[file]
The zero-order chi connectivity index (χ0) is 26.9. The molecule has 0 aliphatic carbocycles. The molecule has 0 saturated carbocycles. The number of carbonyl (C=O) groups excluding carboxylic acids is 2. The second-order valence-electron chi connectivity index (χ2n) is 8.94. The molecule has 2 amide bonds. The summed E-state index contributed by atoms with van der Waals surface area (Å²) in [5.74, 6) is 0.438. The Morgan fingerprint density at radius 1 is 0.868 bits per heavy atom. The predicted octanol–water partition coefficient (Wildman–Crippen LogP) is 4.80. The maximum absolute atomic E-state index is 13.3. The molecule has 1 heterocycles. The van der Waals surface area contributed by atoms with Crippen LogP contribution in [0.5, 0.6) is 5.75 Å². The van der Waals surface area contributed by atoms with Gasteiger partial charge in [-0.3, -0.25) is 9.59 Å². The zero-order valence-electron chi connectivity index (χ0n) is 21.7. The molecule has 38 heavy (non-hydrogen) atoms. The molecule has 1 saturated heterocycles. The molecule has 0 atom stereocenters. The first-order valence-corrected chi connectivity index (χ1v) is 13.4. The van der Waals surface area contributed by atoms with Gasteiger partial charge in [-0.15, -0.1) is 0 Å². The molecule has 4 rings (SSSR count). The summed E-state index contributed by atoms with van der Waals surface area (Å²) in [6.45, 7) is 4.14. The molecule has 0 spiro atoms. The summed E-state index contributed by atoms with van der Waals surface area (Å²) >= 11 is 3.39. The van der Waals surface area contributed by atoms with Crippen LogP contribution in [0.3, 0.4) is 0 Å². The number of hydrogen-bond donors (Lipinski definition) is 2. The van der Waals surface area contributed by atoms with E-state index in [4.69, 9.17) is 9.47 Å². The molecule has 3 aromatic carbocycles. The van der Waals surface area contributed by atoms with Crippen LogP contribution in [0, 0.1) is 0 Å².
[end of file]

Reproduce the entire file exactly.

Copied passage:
The zero-order chi connectivity index (χ0) is 26.9. The molecule has 0 aliphatic carbocycles. The molecule has 0 saturated carbocycles. The number of carbonyl (C=O) groups excluding carboxylic acids is 2. The second-order valence-electron chi connectivity index (χ2n) is 8.94. The molecule has 2 amide bonds. The summed E-state index contributed by atoms with van der Waals surface area (Å²) in [5.74, 6) is 0.438. The Morgan fingerprint density at radius 1 is 0.868 bits per heavy atom. The predicted octanol–water partition coefficient (Wildman–Crippen LogP) is 4.80. The maximum absolute atomic E-state index is 13.3. The molecule has 1 heterocycles. The van der Waals surface area contributed by atoms with Crippen LogP contribution in [0.5, 0.6) is 5.75 Å². The van der Waals surface area contributed by atoms with Gasteiger partial charge in [-0.3, -0.25) is 9.59 Å². The zero-order valence-electron chi connectivity index (χ0n) is 21.7. The molecule has 38 heavy (non-hydrogen) atoms. The molecule has 1 saturated heterocycles. The molecule has 0 atom stereocenters. The first-order valence-corrected chi connectivity index (χ1v) is 13.4. The van der Waals surface area contributed by atoms with Gasteiger partial charge in [-0.15, -0.1) is 0 Å². The molecule has 4 rings (SSSR count). The summed E-state index contributed by atoms with van der Waals surface area (Å²) in [6.45, 7) is 4.14. The molecule has 0 spiro atoms. The summed E-state index contributed by atoms with van der Waals surface area (Å²) >= 11 is 3.39. The van der Waals surface area contributed by atoms with Crippen LogP contribution in [0.3, 0.4) is 0 Å². The number of hydrogen-bond donors (Lipinski definition) is 2. The van der Waals surface area contributed by atoms with E-state index in [4.69, 9.17) is 9.47 Å². The molecule has 3 aromatic carbocycles. The van der Waals surface area contributed by atoms with Crippen LogP contribution in [0, 0.1) is 0 Å².